Additionally, he is effective. He may not be the flashiest or most dynamic of the candidates, but he’s a keen thinker and avid reader focused on real world solutions on what works and what doesn’t.
He also appreciates the eclectic aspects of Dallas. That’s an important place to be in my mind, so that we can attract not only Fortune 500 companies but also the small businessman/woman and the budding creative entrepreneurs who want to live in our city.
I don’t know that I necessarily want another CEO as mayor. We hear all the time that government should be run like a business. I think it should not be. Contrary to popular belief today, government is not a business.
Municipal government needs an experienced and competent administrator. In addition to serving as Dallas police chief, David Kunkle also has experience serving as the assistant city manager of Arlington, which will provide him with a skill set from day one that will no doubt serve him well as mayor.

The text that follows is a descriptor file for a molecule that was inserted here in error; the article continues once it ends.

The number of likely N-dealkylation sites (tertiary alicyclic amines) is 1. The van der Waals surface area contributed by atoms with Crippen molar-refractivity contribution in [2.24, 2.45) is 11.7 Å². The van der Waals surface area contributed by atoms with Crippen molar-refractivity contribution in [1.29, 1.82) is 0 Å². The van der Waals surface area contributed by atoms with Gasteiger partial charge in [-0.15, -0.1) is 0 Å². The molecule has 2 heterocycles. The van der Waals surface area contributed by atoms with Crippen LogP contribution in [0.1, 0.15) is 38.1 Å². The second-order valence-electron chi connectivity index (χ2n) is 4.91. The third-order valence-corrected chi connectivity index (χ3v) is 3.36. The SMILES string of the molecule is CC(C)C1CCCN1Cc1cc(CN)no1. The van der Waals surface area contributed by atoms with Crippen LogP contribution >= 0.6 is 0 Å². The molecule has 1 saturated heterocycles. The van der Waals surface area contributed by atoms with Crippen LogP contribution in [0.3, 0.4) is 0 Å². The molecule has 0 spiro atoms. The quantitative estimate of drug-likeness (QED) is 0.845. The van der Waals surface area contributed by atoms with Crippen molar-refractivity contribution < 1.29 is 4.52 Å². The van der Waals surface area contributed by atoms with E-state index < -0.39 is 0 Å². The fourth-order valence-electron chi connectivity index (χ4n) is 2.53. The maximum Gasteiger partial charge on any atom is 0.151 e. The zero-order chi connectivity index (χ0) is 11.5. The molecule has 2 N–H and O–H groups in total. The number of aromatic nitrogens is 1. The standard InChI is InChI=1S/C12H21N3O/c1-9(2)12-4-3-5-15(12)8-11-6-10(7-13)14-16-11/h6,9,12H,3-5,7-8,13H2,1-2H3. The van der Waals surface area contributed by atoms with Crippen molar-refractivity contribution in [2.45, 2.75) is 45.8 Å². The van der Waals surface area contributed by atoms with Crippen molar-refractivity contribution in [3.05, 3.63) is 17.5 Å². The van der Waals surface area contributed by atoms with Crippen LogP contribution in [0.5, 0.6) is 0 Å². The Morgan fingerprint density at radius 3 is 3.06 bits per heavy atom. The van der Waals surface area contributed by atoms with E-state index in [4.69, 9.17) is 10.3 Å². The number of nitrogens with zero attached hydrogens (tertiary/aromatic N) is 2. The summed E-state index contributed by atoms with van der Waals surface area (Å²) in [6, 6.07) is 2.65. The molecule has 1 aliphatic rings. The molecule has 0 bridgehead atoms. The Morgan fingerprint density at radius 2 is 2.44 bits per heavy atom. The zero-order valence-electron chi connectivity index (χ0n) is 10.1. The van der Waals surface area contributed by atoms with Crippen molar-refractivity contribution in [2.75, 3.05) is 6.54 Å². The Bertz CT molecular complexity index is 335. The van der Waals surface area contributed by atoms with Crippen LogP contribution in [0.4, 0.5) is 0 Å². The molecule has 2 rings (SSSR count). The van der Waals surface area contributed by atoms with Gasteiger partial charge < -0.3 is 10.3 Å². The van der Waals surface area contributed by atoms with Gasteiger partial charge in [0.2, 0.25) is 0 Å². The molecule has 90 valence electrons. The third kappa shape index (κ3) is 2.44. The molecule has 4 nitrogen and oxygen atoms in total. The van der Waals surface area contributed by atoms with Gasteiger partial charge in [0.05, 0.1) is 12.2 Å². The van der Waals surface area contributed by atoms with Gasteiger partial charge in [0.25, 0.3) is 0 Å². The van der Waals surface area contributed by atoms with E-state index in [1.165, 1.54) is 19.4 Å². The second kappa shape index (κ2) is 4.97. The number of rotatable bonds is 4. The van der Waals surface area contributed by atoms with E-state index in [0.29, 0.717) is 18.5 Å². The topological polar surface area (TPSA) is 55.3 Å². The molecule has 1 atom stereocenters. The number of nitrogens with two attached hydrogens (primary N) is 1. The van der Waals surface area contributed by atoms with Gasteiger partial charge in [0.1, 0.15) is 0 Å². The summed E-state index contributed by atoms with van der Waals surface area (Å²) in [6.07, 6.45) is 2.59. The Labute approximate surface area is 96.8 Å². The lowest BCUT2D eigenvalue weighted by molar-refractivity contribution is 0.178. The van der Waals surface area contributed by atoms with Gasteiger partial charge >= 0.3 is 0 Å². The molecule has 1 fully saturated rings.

Ron Natinsky and Mike Rawlings both are pleasant gentlemen and they each bring their own “skill set” to the table and there are good people supporting them. But I’m going to be casting my ballot for David Kunkle.
Despite the one-day notice, last night we had a great crowd of folks come out for the JMG reader meet-up at Philadelphia’s Westbury Bar. I had a blast time chatting with so many of you and, of course, continuing onward to the famous/infamous Bike Stop.
As a very active week on JMG comes to a close (almost 200 posts!), I’d like to take a moment to thank reader Dave Evans of Cleveland, who via his video news clipping work provides us with many breaking items of LGBT interest. Dave scours the cable outlets and chat shows for relevant items and often has them posted to his YouTube channel many hours (or days) before the networks themselves.
Best of all (for us) he can often track down clips upon my special request, even if it means the kid stays up half the night waiting on a news show rerun. And as some of you have noted, some proprietary video players (CNN, Vevo, Logo) can cause browsers to crash, but Dave is always there to repost the clip to the relatively browser-friendly YouTube. So snaps to gay news junkie Dave Evans from us all for helping keep JMG as up-to-the-minute as possible.